EBV Infection Empowers Human B Cells for Autoimmunity: Role of Autophagy and Relevance to Multiple Sclerosis
Elena MorandiS. Anwar JagessarBert A. ‘t Hart and Bruno Gran

11 July 2017

Assays to Monitor Autophagy Progression in Cell Cultures.
by Orhon I, Reggiori F  (pdf)

 

04 May 2017

Conserved Atg8 recognition sites mediate Atg4 association with autophagosomal membranes and Atg8 deconjugation

by Susana Abreu , Franziska Kriegenburg,, Rubén Gómez-Sánchez, , Muriel Mari, Jana Sánchez-Wandelmer,, Mads Skytte Rasmussen, Rodrigo Soares Guimarães, Bettina Zens, Martina Schuschnig, Ralph Hardenberg, Matthias Peter, Terje Johansen , Claudine Kraft , Sascha Martens & Fulvio Reggiori


04 May 2017

H2020 Marie Sklodowska-Curie Innovative Training Networks (ITN) grant awarded to a consortium of 15 European groups and SMEs coordinated by Prof. Dr. Fulvio Reggiori

The manipulation of autophagy has an enormous therapeutic potential to revolutionize the way we currently treat cancers, neurodegenerative disorders, inflammatory and infectious diseases. Despite the great promises made by pioneering medical studies, the still limited applied research on autophagy has hampered the translation of fundamental knowledge into clinical-grade products and improved healthcare. Applied autophagy research is essential to understand the roles of autophagy in the different physiological and pathological situations, to generate (disease) models and develop biomarkers and assays to assess its progress.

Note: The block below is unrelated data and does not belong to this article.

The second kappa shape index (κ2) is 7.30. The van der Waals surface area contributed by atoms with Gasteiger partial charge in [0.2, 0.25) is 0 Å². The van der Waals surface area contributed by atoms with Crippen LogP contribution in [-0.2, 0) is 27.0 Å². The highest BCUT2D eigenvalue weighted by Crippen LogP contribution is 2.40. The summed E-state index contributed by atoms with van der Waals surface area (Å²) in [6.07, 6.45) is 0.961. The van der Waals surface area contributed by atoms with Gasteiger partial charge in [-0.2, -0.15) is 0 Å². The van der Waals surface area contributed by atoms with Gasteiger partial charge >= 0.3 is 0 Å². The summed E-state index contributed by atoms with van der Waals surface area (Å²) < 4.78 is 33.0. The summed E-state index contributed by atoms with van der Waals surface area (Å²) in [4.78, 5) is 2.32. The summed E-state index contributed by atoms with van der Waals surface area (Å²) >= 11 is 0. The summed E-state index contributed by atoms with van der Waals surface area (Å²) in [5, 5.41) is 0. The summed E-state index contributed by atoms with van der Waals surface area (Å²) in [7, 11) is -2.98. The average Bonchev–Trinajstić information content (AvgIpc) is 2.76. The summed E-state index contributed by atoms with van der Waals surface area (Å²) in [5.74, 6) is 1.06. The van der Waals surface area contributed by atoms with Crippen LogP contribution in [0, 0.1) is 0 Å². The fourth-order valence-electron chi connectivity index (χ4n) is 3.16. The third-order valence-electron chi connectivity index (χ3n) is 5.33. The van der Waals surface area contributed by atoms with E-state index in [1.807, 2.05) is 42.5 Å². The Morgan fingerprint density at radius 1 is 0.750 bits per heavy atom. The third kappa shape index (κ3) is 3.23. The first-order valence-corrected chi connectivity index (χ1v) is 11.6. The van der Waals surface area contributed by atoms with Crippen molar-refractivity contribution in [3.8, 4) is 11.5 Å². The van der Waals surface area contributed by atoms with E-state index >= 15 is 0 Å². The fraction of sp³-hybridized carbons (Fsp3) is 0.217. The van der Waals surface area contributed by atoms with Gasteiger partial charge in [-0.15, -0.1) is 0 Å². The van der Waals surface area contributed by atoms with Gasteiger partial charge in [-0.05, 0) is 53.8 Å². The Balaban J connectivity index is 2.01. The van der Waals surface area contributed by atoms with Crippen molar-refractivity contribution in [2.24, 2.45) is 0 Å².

The goal of the ITN Driving next generation autophagy researchers towards translation (DRIVE) is to train young scientists to fill this gap. DRIVE will equip its ESRs with an unique combination of knowledge and experimental expertise that are brought together in this consortium by the different partners. The realization of their projects in applied autophagy research will benefit of an exceptional interdisciplinary platform integrating cell biology, biochemistry, molecular biology, genetics, chemistry and “omics” approaches. In addition, DRIVE ESRs will acquire competencies to exploit the results for the development of products and techniques of commercial value. These ESRs will also be trained in disseminating results and knowledge through modern channels of communication.

DRIVE will, therefore, create a new generation of autophagy researchers trained in both academic and industrial settings, with the skills required to accelerate the integration of fundamental knowledge into translation. They will also have increased career perspectives and will put Europe in the lead for the exploitation of autophagy therapy for the benefit of public healthcare.

July 2016

Lymphocryptovirus Infection of Nonhuman Primate B Cells Converts Destructive into Productive Processing of the Pathogenic CD8 T Cell Epitope in Myelin Oligodendrocyte Glycoprotein
S. Anwar JagessarInge R. HoltmanSam HofmanElena MorandiNicole HeijmansJon D. LamanBruno GranBart W. FaberSander I. van KasterenBart J. L. Eggen and Bert A. ‘t Hart